Press Release: Ólafur Eliasson wins Green Good Design Award for 2015 Tell a friend

The creation of a work of art entitled "Little Sun" that brings clean, reliable, affordable light to the 1.2 billion people worldwide without access to electricity

DUBLIN, IRELAND….EARTH DAY, APRIL 22, 2015....Ólafur Elíasson, the Icelandic artist known for sculptures and large-scale installation art employing elemental materials such as light, water, and air temperature to enhance the viewer’s experience, together with the German engineer, Frederik Ottesen, have won a 2015 Green GOOD DESIGN Award for the creation of their not-for-profit, Berlin-based organization called "Little Sun," which distributes a high-quality, solar-powered LED lamp to Third World Countries.

The Green GOOD DESIGN Awards are organized jointly by The Chicago Athenaeum: Museum of Architecture and Design and The European Centre for Architecture Art Design and Urban Studies based in Dublin, Ireland. 

GOOD DESIGN was founded in Chicago in 1950 by architects Eero Saarinen and Charles and Ray Eames and remains as the world's most recognized and prestigious prize that annually honors thousands of designers, architects, and manufactures globally for their advancement of visionary innovation and design excellence.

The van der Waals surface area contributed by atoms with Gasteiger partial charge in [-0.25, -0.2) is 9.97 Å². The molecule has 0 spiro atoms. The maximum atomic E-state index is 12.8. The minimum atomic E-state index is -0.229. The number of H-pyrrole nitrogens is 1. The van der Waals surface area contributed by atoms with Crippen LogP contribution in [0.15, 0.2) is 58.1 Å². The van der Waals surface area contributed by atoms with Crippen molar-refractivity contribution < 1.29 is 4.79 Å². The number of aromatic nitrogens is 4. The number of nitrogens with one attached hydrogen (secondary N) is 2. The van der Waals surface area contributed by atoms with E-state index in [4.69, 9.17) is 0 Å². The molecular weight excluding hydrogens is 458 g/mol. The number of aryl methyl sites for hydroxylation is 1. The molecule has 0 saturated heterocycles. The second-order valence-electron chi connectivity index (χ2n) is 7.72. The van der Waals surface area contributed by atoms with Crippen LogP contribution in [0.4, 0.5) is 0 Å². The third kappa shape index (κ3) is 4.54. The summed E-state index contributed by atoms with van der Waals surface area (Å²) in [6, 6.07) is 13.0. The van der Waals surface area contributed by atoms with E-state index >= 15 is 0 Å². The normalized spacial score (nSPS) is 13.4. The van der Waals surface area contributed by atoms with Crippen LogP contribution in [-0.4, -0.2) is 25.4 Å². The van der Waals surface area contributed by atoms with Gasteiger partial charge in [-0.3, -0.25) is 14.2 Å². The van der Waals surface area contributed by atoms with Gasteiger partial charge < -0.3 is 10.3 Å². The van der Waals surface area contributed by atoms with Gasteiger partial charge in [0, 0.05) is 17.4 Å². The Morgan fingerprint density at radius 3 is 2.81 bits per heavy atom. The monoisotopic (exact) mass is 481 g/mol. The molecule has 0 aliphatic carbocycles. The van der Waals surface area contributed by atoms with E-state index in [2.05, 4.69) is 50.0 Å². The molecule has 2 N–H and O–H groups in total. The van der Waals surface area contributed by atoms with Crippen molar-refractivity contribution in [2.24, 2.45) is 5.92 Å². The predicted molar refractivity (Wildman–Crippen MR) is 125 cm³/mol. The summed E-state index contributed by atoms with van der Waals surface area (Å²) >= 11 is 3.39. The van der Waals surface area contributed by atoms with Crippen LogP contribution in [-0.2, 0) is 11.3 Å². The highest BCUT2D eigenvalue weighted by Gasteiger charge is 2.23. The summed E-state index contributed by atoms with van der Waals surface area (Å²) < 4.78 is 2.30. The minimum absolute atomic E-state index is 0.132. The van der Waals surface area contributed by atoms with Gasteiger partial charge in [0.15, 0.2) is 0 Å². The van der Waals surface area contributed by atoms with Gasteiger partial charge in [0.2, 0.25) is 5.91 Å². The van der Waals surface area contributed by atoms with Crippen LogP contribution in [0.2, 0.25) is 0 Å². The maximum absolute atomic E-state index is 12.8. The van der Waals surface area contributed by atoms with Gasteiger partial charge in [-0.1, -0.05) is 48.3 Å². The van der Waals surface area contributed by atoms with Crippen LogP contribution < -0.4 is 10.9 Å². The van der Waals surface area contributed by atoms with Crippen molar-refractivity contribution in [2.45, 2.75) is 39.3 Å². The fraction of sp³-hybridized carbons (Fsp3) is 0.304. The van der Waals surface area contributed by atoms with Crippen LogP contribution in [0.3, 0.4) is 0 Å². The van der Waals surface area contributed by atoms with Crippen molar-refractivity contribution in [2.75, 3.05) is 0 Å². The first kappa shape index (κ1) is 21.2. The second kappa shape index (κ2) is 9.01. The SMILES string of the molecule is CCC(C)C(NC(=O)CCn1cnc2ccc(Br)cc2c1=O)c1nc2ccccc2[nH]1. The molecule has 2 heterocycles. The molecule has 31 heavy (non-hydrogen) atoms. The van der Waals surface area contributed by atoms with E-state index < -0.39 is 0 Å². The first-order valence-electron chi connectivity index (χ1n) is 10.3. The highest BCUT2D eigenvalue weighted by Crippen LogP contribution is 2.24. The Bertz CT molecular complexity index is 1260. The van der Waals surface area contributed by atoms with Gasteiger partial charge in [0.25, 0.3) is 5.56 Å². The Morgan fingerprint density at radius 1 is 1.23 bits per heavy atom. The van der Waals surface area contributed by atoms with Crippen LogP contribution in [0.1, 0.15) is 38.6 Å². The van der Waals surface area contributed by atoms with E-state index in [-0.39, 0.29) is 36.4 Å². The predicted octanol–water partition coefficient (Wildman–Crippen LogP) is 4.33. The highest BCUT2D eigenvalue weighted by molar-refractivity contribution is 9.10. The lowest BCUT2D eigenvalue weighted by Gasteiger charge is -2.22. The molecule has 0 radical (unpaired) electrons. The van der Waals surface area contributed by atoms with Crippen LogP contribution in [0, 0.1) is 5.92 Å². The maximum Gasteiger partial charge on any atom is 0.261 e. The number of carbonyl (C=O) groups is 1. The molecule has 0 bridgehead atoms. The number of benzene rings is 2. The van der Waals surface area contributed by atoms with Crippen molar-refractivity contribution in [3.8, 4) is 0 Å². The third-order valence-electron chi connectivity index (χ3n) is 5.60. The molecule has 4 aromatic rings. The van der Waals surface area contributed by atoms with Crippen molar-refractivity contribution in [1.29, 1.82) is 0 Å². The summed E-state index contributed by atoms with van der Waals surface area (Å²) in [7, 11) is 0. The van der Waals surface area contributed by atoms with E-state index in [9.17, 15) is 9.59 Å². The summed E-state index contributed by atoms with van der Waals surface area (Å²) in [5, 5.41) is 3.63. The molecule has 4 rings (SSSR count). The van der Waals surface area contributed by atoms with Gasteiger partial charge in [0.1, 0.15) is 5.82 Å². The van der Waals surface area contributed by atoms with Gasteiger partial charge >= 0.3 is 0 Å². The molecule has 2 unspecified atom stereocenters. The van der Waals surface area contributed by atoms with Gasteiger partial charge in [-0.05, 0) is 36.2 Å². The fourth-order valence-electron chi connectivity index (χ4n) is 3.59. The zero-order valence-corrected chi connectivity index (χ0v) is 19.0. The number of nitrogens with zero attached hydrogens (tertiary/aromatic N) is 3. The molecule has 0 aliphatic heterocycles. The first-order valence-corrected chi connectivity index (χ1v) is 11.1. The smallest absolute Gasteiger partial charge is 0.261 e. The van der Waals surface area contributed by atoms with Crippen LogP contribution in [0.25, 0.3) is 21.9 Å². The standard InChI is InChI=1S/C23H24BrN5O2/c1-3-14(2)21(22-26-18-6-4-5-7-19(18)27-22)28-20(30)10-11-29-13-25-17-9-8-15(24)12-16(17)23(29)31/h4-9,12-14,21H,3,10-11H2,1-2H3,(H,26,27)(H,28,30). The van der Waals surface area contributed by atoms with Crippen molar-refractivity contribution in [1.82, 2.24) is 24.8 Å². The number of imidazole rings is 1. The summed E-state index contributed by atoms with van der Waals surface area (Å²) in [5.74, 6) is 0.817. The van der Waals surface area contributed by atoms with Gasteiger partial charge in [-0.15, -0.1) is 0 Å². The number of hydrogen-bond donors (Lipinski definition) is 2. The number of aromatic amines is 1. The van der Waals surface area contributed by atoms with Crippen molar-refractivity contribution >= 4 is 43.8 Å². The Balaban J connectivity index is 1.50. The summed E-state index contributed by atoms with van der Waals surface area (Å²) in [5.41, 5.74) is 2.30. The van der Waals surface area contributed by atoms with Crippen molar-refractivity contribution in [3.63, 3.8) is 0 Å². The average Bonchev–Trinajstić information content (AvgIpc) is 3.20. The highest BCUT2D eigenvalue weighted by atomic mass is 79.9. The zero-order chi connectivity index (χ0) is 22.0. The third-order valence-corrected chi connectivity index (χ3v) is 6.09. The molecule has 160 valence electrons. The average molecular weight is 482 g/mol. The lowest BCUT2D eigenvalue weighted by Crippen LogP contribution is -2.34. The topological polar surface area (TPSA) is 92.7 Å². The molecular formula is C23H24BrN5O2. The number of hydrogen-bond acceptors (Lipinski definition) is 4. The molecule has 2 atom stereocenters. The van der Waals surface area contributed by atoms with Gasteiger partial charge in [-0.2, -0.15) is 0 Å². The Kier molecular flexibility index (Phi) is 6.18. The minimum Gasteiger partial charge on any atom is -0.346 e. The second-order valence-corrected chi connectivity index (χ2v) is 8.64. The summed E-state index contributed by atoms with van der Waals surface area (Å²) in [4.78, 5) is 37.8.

Since 1950, the GOOD DESIGN Award has been bestowed to over 40,000 new products and graphics from a paper clip to a NASA space ship.
In 2007, The Chicago Athenaeum added a special "Green Edition" to the annualGOOD DESIGN awards program to highlight and promote new products, buildings, and urban planning projects that emphasize sustainability, environmental concerns, ecology, energy conservation, and recycling as part of the Museum's public education mission.

"Little Sun," states Christian Narkiewicz-Laine, Museum President of The Chicago Athenaeum, is a human-based social business enterprise and global project addressing the need for light in a sustainable way that benefits communities without electricity, while creating local jobs that generate local profits within its communities, mostly in the Third World."

"Little Sun is truly a visionary scheme of heroic proportions befitting of Chicago architect Daniel Burnham's 'Make no Little Plans' that has huge repercussions to the world's environment in a beautifully subtle, understated way. Our Museum applauds the Eliasson and Ottesen team for their profound contribution to humanitarian and ecological concerns that forward global peace, human rights, and global stability. This global project connects the world through the sharing of light."

The organizational mission of Little Sun is provide clean, solar-powered light to as many people in the world by focusing its reach particularly in off-grid areas, which need light the most. The project strengthens off-grid communities from the inside out, training young local entrepreneurs to become Little Sun sales agents and powering their small businesses with an initial seed capital of Little Sun lamps, which allows them to get their start.

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